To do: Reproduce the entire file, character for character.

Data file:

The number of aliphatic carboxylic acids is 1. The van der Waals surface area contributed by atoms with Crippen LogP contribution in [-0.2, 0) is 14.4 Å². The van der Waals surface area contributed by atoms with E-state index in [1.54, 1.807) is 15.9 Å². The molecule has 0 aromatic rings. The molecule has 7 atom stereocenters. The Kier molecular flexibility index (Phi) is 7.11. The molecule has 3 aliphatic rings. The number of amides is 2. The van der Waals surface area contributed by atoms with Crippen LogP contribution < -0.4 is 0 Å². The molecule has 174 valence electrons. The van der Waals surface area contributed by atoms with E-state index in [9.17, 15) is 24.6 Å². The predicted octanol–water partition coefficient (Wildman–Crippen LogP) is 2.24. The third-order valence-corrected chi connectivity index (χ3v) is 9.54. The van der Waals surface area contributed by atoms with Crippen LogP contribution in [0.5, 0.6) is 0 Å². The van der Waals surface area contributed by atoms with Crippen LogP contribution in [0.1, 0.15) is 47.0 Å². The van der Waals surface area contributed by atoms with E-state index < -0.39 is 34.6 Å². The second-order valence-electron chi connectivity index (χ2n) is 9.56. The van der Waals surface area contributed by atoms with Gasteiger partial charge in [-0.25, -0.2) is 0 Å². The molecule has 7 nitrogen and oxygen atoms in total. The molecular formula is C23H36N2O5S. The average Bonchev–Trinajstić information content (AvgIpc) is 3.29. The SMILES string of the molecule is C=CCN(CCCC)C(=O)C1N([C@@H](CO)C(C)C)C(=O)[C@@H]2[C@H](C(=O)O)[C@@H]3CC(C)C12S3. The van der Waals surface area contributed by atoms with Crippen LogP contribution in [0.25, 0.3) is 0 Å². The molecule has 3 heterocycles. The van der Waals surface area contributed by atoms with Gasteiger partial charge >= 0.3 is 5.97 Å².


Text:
The number of aliphatic carboxylic acids is 1. The van der Waals surface area contributed by atoms with Crippen LogP contribution in [-0.2, 0) is 14.4 Å². The van der Waals surface area contributed by atoms with E-state index in [1.54, 1.807) is 15.9 Å². The molecule has 0 aromatic rings. The molecule has 7 atom stereocenters. The Kier molecular flexibility index (Phi) is 7.11. The molecule has 3 aliphatic rings. The number of amides is 2. The van der Waals surface area contributed by atoms with Crippen LogP contribution < -0.4 is 0 Å². The molecule has 174 valence electrons. The van der Waals surface area contributed by atoms with E-state index in [9.17, 15) is 24.6 Å². The predicted octanol–water partition coefficient (Wildman–Crippen LogP) is 2.24. The third-order valence-corrected chi connectivity index (χ3v) is 9.54. The van der Waals surface area contributed by atoms with Crippen LogP contribution in [0.5, 0.6) is 0 Å². The van der Waals surface area contributed by atoms with Crippen LogP contribution in [0.1, 0.15) is 47.0 Å². The van der Waals surface area contributed by atoms with E-state index < -0.39 is 34.6 Å². The second-order valence-electron chi connectivity index (χ2n) is 9.56. The van der Waals surface area contributed by atoms with Gasteiger partial charge in [-0.25, -0.2) is 0 Å². The molecule has 7 nitrogen and oxygen atoms in total. The molecular formula is C23H36N2O5S. The average Bonchev–Trinajstić information content (AvgIpc) is 3.29. The SMILES string of the molecule is C=CCN(CCCC)C(=O)C1N([C@@H](CO)C(C)C)C(=O)[C@@H]2[C@H](C(=O)O)[C@@H]3CC(C)C12S3. The van der Waals surface area contributed by atoms with Crippen LogP contribution in [0.25, 0.3) is 0 Å². The molecule has 3 heterocycles. The van der Waals surface area contributed by atoms with Gasteiger partial charge >= 0.3 is 5.97 Å².